Spring WebClient vs. RestTemplate: What’s Difference?

Since Spring 5, the WebClient has been part of Spring WebFlux and is the preferred way to make HTTP requests. It is a preferred alternative to the classic RestTemplate which has been in maintenance mode since Spring 5.0.

This tutorial discusses the main differences between the Spring WebClient and RestTemplate classes.

1. A Quick Comparison between WebClient and RestTemplate

Before going deep into details, let us start with a quick comparison.

FeatureWebClientRestTemplate
Reactive ProgrammingBuilt on reactive principles and supports reactive programming.Synchronous and not designed for reactive programming.
TechnologyBuilt on Reactive stack.Built on Servlet stack.
Thread ModelUses non-blocking I/O and is suitable for handling a large number of concurrent requests.Uses blocking I/O that can lead to thread blocking in high-concurrency scenarios.
Java VersionRequires Java 8+ or higher. Supports functional programming.Compatible with Java 6+ or higher.
Error HandlingProvides robust error handling using operators like onErrorResume, onErrorReturn, etc.Error handling is typically done using try-catch blocks.
StreamingSupports streaming data using Flux and Mono, suitable for reactive streaming scenarios.Limited support for streaming and not well-suited for reactive streams.
Use CasesBest suited for microservices, reactive applications, and scenarios requiring high concurrency.Suitable for traditional monolithic applications and simple use cases.
DependenciesRequires the Spring WebFlux dependency.Requires the Spring Web dependency.
Future SupportAligned with the reactive programming model and likely to see continued development and support.May see maintenance updates but may not receive as much focus in the future.

2. Blocking RestTemplate vs. Non-blocking WebClient

This is the main deciding factor when choosing WebClient over RestTemplate in any application. Let us understand in more detail.

2.1. RestTemplate is Blocking

RestTemplate are blocking in nature and uses one thread-per-request model of Java Servlet API. It means that RestTemplate will wait for the response once it dispatches a request to the remote server. By default, RestTemplate creates new Httpconnection every time and closes the connection once the response is received and processed.

Creating and closing the URL connections is a costly operation. To efficiently use RestTemplate in our production class applications, we must use the HTTP connection pooling else performance will degrade fast. When there are a high number of requests in the application, there will be a high number of threads and connections, in proportion. This puts a load on the server resources. If the server is slow, users will soon start seeing degraded performance and even unresponsiveness in the application.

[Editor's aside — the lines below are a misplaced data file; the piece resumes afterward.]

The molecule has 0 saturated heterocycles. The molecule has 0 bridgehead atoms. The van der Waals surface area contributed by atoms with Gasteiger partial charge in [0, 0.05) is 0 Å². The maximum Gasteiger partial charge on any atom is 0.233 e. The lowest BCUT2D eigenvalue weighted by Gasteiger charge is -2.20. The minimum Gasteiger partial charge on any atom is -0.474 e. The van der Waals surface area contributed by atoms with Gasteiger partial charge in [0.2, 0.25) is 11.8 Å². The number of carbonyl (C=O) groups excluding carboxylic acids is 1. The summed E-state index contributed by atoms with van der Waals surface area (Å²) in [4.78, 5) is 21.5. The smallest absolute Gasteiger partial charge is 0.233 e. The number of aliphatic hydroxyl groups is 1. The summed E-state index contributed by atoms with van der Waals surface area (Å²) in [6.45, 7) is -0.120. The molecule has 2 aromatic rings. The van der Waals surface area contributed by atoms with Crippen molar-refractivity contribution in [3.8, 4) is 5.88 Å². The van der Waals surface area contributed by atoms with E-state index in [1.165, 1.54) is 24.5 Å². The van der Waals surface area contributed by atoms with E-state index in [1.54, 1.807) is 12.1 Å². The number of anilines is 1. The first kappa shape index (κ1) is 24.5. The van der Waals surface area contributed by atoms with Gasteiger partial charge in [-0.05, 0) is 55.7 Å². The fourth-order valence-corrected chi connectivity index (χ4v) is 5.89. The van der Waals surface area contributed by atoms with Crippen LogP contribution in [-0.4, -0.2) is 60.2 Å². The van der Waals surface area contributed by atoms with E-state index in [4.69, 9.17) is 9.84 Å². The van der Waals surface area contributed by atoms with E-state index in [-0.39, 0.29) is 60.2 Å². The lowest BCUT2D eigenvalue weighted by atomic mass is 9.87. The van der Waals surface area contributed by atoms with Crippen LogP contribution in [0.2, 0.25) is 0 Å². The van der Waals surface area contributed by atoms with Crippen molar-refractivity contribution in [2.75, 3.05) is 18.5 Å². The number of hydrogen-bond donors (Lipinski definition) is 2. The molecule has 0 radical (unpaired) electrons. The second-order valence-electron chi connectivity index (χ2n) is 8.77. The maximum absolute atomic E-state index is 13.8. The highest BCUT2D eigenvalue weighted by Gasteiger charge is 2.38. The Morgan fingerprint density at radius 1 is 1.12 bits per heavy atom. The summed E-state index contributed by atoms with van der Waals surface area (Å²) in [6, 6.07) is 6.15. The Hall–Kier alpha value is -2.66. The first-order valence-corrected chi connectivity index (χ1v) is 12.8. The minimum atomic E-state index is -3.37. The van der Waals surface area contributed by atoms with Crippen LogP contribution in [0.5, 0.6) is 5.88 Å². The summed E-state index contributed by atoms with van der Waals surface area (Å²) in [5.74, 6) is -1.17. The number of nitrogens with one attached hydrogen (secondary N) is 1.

Please note that RestTemplate is thread-safe and a single instance can be shared across multiple connections at any time.

@Service
public class MyService {

  private final RestTemplate restTemplate;

  @Autowired
  public MyService(RestTemplate restTemplate) {
    this.restTemplate = restTemplate;
  }

  public String getData() {

    ResponseEntity<String> responseEntity 
      = restTemplate.getForEntity("https://api.example.com/data", String.class);
    String responseBody = responseEntity.getBody();
    return responseBody;
  }
}

2.2. WebClient is Non-blocking

Opposite to RestTemplate, the WebClient is asynchronous and non-blocking in nature. It follows event-driven architecture from the reactive framework of Spring WebFlux. Using WebClient, the client need not wait till the response comes back. Instead, it will be notified using a callback method when there is a response from the server.

When we invoke an API through WebClient that returns a Mono or a Flux, it will return immediately. The results of the call will be delivered to us through the mono or flux callbacks when they become available.

Please note that, if necessary, we can achieve RestTemplate like synchronous processing with WebClient.block() method.

@Service
public class MyService {

  private final WebClient webClient;

  @Autowired
  public MyService(WebClient webClient) {
    this.webClient = webClient;
  }

  public Mono<String> getData() {

    return webClient.get()
      .uri("/data")
      .retrieve()
      .bodyToMono(String.class)
      .subscribe(
          // onSuccess callback
          result -> {
            System.out.println("Success: " + result);
          },
          // onError callback
          error -> {
            System.err.println("Error: " + error.getMessage());
          }
      );
  }
}

3. Conclusion

From the above discussion, it is clear that the only big difference between WebClient and RestTemplate is their blocking nature. RestTemplate blocks the request threads while WebClient does not. We can use WebClient to make synchronous requests, but the opposite is not true. RestTemplate cannot make asynchronous requests.

While WebClient is the preferred way for future uses, RestTemplate seems to stay here for long though without any major feature addition.

While considering WebClient for our next application, we must remember that to build a truly non-blocking application, we must aim to create/use all of its components as non-blocking i.e. client, controller, middle services, and even the database. If one of them is blocking the requests, our purpose will be defeated.

Happy Learning !!

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